Author Topic: End of an era  (Read 1042 times)


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End of an era
« on: 08:51:28, 14/06/16 »
Just heard the sad news that Ken Wilson died yesterday following a dementia related illness. Ken was 75 and has been in a nursing home in Sydenham, London for over a year.

Ken's superb series of Classic, Hard and Extreme Rock plus Big Walks, Classic Walks, Wild Walks books were hugely inspiring and influential to me not to mention his Mountain Magazine compulsive reading for a young wannabe climber.

I feel honoured to have meet Ken many times out and about in the hills and always enjoyed the banter.

A man who shook the rafters of outdoor journalism and inspired a generation, this is truly the end of an era.



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Re: End of an era
« Reply #1 on: 09:38:55, 14/06/16 »
Both the earlier rock books are on my shelf and also not forgetting 'Games Climbers Play' that probably inspired JP to produce 'Mirrors in the Cliffs'....all very fine examples of bringing to the wider world the writings of the folks who go into the mountains.  Does any other 'game' have such an interesting literature?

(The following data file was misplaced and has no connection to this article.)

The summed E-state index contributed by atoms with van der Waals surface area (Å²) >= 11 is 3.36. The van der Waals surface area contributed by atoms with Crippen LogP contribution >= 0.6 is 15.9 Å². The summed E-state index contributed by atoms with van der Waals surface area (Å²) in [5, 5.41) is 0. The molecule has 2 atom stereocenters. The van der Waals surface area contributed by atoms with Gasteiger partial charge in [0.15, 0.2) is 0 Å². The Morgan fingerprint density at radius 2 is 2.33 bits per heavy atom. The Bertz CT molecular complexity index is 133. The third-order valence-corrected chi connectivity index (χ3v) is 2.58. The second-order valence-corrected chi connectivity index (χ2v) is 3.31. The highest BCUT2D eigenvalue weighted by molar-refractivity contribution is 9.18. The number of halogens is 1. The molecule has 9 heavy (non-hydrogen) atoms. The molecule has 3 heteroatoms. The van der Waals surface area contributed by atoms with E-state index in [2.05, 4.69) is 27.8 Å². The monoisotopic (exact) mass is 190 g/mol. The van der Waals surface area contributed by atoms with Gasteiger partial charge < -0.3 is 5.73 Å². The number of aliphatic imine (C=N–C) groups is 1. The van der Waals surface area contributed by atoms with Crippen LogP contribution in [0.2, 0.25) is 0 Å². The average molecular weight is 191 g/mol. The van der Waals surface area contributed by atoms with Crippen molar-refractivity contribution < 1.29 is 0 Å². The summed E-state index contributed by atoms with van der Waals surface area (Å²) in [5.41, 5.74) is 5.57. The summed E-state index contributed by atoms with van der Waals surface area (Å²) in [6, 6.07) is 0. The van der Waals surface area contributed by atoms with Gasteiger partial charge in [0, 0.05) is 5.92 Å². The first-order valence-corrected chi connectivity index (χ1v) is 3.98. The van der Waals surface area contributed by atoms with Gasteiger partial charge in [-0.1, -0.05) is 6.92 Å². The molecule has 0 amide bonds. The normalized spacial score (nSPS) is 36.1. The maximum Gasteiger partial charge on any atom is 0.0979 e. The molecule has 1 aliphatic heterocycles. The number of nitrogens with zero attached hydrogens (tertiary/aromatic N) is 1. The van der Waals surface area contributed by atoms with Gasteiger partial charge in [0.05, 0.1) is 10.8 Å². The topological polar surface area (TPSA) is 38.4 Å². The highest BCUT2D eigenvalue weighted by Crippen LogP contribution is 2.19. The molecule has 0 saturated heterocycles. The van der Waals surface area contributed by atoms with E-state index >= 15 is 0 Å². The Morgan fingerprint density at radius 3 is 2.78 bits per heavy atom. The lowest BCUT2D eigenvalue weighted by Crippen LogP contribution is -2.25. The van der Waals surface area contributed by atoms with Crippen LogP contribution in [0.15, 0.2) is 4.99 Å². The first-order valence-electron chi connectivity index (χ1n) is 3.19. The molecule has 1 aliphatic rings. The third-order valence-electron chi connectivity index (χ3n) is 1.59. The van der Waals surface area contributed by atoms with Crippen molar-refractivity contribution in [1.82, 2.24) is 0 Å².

Innominate Man

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Re: End of an era
« Reply #2 on: 10:17:52, 14/06/16 »
Sad news indeed - on many levels. He will be missed.[size=78%] [/size]
Only a hill but all of life to me,
Up there, between the sunset and the sea.  Geoffrey Winthrop Young.


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Re: End of an era
« Reply #3 on: 11:47:03, 14/06/16 »
A really sad loss, for those who may not know why read here;

Their was a very strong divide between walker and climber, when I first started to discover the lure of the mountains, that divide could have and would have deepened, with new generations taking over from the pre-war climbers but it has taken a rare gift to show the bond between the two disciplines. The needle on Pontesbury Rocks, I know it well, it is where I learnt my basic rope routines. But walking from Longden Common towards the location of the needle I had an epiphany, the understanding of the linear walk blazed across my mind.

Curiously having been out of the climbing world for several decades, then pitched into the world of access by Local Access Forum, the better logic and reasoning that comes from the BMC, which dwarfs the intellect of both the CLA and Ramblers, had surprised me. Reading this I understand how this has come about so it is not just a sad loss but a tragedy.
Their Land is in Our Country.